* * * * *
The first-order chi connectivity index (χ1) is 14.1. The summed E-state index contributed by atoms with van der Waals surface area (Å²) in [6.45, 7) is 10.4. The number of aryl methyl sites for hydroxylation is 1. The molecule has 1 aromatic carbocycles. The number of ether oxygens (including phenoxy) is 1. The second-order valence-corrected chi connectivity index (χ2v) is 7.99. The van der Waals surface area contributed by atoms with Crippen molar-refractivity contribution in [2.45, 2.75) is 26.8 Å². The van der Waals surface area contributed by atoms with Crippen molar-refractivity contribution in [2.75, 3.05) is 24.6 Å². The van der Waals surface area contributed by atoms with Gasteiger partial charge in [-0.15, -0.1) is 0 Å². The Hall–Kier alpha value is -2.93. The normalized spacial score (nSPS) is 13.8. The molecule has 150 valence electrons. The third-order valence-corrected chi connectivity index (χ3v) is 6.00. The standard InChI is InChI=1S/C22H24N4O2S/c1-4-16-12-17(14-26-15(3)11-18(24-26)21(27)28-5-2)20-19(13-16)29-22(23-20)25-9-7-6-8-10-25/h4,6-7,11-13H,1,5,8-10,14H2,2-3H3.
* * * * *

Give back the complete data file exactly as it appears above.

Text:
The first-order chi connectivity index (χ1) is 14.1. The summed E-state index contributed by atoms with van der Waals surface area (Å²) in [6.45, 7) is 10.4. The number of aryl methyl sites for hydroxylation is 1. The molecule has 1 aromatic carbocycles. The number of ether oxygens (including phenoxy) is 1. The second-order valence-corrected chi connectivity index (χ2v) is 7.99. The van der Waals surface area contributed by atoms with Crippen molar-refractivity contribution in [2.45, 2.75) is 26.8 Å². The van der Waals surface area contributed by atoms with Crippen molar-refractivity contribution in [2.75, 3.05) is 24.6 Å². The van der Waals surface area contributed by atoms with Gasteiger partial charge in [-0.15, -0.1) is 0 Å². The Hall–Kier alpha value is -2.93. The normalized spacial score (nSPS) is 13.8. The molecule has 150 valence electrons. The third-order valence-corrected chi connectivity index (χ3v) is 6.00. The standard InChI is InChI=1S/C22H24N4O2S/c1-4-16-12-17(14-26-15(3)11-18(24-26)21(27)28-5-2)20-19(13-16)29-22(23-20)25-9-7-6-8-10-25/h4,6-7,11-13H,1,5,8-10,14H2,2-3H3.